With digital payments becoming more and more prevalent, cyberthreats and data breaches have become a continuous concern for both individuals and businesses. The epidemic proportions of this issue is why security has become such a crucial consideration, particularly for businesses that handle sensitive customer information like addresses and credit card numbers.
IT professionals vigilantly work to protect this data and prevent breaches that could compromise customers’ personal information (all while avoiding the associated liability issues). Fortunately, though hackers and phishing schemes have become more sophisticated, so too have security measures like encryption.
What is Encryption?
You send private data across the internet many times per day. For instance, this occurs when your business processes transactions (both online and in-store). Data passes through a series of servers, routers and devices that anyone can intercept, including hackers, governments and internet service providers. You have no control over who sees — or steals — what. It’s simply the nature of the internet.
Encryption is what allows you to protect this data, scrambling it into an illegible series of numbers and letters during the journey to its destination (such as a bank). Here’s how the process works:
- First party wants to send data to second party
- Plain text is encrypted into cyphertext using an encryption key
- Cyphertext travels across the internet until it reaches the second party
- Cyphertext is decrypted back to plain text using the encryption key
- Second party is able to view the data sent by the first party
All of this happens behind the scenes in a matter of seconds using algorithms programmed into software. Chances are, your business sends and receives data that goes through an encryption process on a daily basis, and you might not even be aware of it.
Earlier forms of encryption used the same key on both ends to encrypt and decrypt data. However, this exposed data to risk since the key would be sent over with the data in order to decrypt it once it arrived at its destination.
The need for a more secure type of encryption emerged.
An asymmetric encryption method was developed called end-to-end encryption (sometimes referred to as point-to-point encryption or E2E encryption). With E2E encryption, the sender and receiver both have public keys, and the receiver also has a mathematically-related private key. Once the data is encrypted, it can only be decrypted by the private key at the final destination. Not even the sender can decrypt it. ProtonMail shared a helpful infographic that explains the process visually.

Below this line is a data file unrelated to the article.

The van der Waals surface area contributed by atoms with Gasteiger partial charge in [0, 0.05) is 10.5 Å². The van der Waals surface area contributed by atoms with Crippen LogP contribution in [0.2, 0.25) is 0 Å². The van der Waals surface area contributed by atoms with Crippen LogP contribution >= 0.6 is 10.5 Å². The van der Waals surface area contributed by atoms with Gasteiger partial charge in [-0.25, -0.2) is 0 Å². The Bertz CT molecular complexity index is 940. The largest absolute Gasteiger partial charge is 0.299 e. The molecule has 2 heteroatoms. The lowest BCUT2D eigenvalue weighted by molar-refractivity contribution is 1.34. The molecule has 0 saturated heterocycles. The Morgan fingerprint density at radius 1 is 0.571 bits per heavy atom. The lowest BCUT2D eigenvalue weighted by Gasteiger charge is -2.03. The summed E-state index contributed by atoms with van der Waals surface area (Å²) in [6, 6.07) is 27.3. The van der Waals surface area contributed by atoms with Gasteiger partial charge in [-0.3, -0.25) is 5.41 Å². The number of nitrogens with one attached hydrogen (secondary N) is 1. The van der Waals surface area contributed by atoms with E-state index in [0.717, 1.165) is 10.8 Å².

Why is this step important? The first model of encryption we discussed protects data during transfer from outside sources like hackers. However, the service provider(s) that your data passes through also carries the decryption key and can access the data traveling through its servers. If a company gains access to the data, they can potentially sell it to a third party. When you’re dealing with customer credit cards, you definitely don’t want this encrypted data to be intercepted and possibly sold.
E2E encryption offers more comprehensive protection, virtually eliminating the risk of service providers or anyone else intercepting the data. In theory, no one can read the data in plain text except the intended recipient. Even if the server where your data is stored becomes compromised, your data will remain safe because the hacker doesn’t have the decryption key and therefore cannot interpret the data. This makes E2E encryption the ultimate security mechanism to protect sensitive online data.
How Can Your Business Benefit From E2E Encryption?
The majority of consumers become hesitant to do business with an organization that has experienced a data breach, which can dramatically impact revenue and possibly threaten the survival of some businesses. In fact, 60% of businesses are forced to shut down permanently following a significant data breach. Keeping payment information secure with encryption offers customers vital protection, but it also aids the success of your business.
Fortunately, you don’t need to be a coding expert to reap the benefits of E2E encryption. In fact, you don’t need to do anything at all; yet you can still offer your customers this protection each time they do business with you.
E2E encryption occurs automatically within the software and point-of-sale terminals you use to conduct business (so long as it’s a built-in feature of that software). At Forte, our goal is to provide you with secure, reliable payment systems so you can rest easy knowing that the data belonging to your business and customers is safe.
Learn more about secure payment solutions like Forte Protect on our website today.